The Caché Callout Gateway allows Caché applications to invoke shell or operating system commands, run external programs in spawned processes, and call functions from specially written shared libraries. The Callout Gateway is implemented as a suite of related functions contained in the Caché $ZF
Individual functions in the $ZF
suite are identified by the first argument of the function call, which will be a negative number from -1
. For example, the function that calls an operating system command has the form $ZF(-1, <oscommand>)
, where <oscommand>
is a string containing the command to be executed. When this function is discussed, it will be referred to as $ZF(-1)
. In the same way, the other functions will be referred to as $ZF(-2)
, using only the first parameter of the actual function call.
function is a special case, since it is actually just a container for eight utility functions that are identified by the first two parameters: $ZF(-4,1)
In this book, the term shared library
refers to a dynamically linked file (a DLL
file on Windows, an SO
file on UNIX® and related operating systems, or a shareable image file on OpenVMS). A Callout library
is a shared library that includes hooks to the Callout Gateway, allowing various $ZF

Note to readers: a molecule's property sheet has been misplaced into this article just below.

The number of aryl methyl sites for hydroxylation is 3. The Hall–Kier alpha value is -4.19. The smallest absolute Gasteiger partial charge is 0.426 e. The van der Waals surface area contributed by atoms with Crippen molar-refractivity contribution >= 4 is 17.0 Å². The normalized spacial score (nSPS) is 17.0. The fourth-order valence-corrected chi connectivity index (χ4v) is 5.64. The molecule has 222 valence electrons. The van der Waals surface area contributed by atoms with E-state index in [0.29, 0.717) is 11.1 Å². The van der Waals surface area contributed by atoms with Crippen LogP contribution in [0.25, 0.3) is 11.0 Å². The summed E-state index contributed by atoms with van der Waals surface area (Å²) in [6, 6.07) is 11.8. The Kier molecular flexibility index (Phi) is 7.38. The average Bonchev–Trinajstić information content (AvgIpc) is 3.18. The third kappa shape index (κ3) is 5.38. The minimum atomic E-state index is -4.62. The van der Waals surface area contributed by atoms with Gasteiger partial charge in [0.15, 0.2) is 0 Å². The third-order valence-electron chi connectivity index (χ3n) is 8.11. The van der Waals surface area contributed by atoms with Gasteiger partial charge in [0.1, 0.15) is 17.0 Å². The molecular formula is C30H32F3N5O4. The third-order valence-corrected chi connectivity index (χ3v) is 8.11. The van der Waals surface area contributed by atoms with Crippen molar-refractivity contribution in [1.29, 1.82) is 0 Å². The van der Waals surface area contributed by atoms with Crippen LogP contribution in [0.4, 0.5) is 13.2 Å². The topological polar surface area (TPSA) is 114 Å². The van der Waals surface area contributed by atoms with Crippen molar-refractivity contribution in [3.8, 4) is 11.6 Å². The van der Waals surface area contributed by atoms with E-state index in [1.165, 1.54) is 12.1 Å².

functions to load it at runtime and invoke its functions. Callout libraries are usually written in C (seeCompatible Languages and Compilers
), but could potentially be written in any other compiled language that uses a calling convention understood by your C compiler.
Callout library interfaces
The $ZF(-1) and $ZF(-2) functions
The $ZF(-5) function interface
The $ZF(-6) function interface
Using the Callout Gateway you can call routines written in languages other than Caché ObjectScript. On all platforms that support Caché you can call routines written in the C language. In theory you should be able to call routines written in any compiled language that is compatible with C. Two compatibility issues arise. First, the compiler must use an Application Binary Interface (ABI) that is compatible with C. Second, the compiler must generate code that does not rely on any runtime library features that are not compatible with Caché.
Most platforms have a standardized Application Binary Interface (ABI), making most compilers compatible. The Intel x86-32 and x86-64 platforms are major exceptions, Multiple calling conventions exist for these platforms. See (http://en.wikipedia.org/wiki/X86_calling_conventions
) for a discussion of calling conventions on these platforms.
Calling languages that use different calling conventions may be possible, as many C compilers allow declaring an external routine to have another calling convention. Therefore is it often possible to call routines written in other languages if one is willing to write a C wrapper routine.